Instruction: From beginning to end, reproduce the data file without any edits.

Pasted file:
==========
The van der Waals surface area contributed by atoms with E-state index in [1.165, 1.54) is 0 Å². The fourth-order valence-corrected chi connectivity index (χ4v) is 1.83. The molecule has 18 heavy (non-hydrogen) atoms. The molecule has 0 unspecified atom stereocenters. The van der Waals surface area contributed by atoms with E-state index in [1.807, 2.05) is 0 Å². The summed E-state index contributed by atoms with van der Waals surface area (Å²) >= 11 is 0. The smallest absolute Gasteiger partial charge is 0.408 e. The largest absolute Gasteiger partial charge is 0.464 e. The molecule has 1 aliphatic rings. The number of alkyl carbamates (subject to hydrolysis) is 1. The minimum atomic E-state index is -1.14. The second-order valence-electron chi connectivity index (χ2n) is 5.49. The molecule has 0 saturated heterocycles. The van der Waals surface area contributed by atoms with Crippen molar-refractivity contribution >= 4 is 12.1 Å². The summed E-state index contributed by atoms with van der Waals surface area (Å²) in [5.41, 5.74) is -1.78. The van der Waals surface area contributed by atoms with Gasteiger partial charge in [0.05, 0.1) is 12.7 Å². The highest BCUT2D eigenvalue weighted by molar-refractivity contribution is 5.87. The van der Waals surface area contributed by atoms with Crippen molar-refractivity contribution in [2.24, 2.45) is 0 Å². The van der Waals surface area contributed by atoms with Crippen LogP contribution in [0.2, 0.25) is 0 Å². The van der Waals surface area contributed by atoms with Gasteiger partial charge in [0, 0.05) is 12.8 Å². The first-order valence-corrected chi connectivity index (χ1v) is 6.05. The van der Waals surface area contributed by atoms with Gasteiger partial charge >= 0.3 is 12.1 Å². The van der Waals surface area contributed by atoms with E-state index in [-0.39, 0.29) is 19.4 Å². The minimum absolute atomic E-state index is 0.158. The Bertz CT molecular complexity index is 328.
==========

The van der Waals surface area contributed by atoms with E-state index in [1.165, 1.54) is 0 Å². The fourth-order valence-corrected chi connectivity index (χ4v) is 1.83. The molecule has 18 heavy (non-hydrogen) atoms. The molecule has 0 unspecified atom stereocenters. The van der Waals surface area contributed by atoms with E-state index in [1.807, 2.05) is 0 Å². The summed E-state index contributed by atoms with van der Waals surface area (Å²) >= 11 is 0. The smallest absolute Gasteiger partial charge is 0.408 e. The largest absolute Gasteiger partial charge is 0.464 e. The molecule has 1 aliphatic rings. The number of alkyl carbamates (subject to hydrolysis) is 1. The minimum atomic E-state index is -1.14. The second-order valence-electron chi connectivity index (χ2n) is 5.49. The molecule has 0 saturated heterocycles. The van der Waals surface area contributed by atoms with Crippen molar-refractivity contribution >= 4 is 12.1 Å². The summed E-state index contributed by atoms with van der Waals surface area (Å²) in [5.41, 5.74) is -1.78. The van der Waals surface area contributed by atoms with Gasteiger partial charge in [0.05, 0.1) is 12.7 Å². The highest BCUT2D eigenvalue weighted by molar-refractivity contribution is 5.87. The van der Waals surface area contributed by atoms with Crippen molar-refractivity contribution in [2.24, 2.45) is 0 Å². The van der Waals surface area contributed by atoms with Crippen LogP contribution in [0.2, 0.25) is 0 Å². The van der Waals surface area contributed by atoms with Gasteiger partial charge in [0, 0.05) is 12.8 Å². The first-order valence-corrected chi connectivity index (χ1v) is 6.05. The van der Waals surface area contributed by atoms with Gasteiger partial charge >= 0.3 is 12.1 Å². The van der Waals surface area contributed by atoms with E-state index in [-0.39, 0.29) is 19.4 Å². The minimum absolute atomic E-state index is 0.158. The Bertz CT molecular complexity index is 328.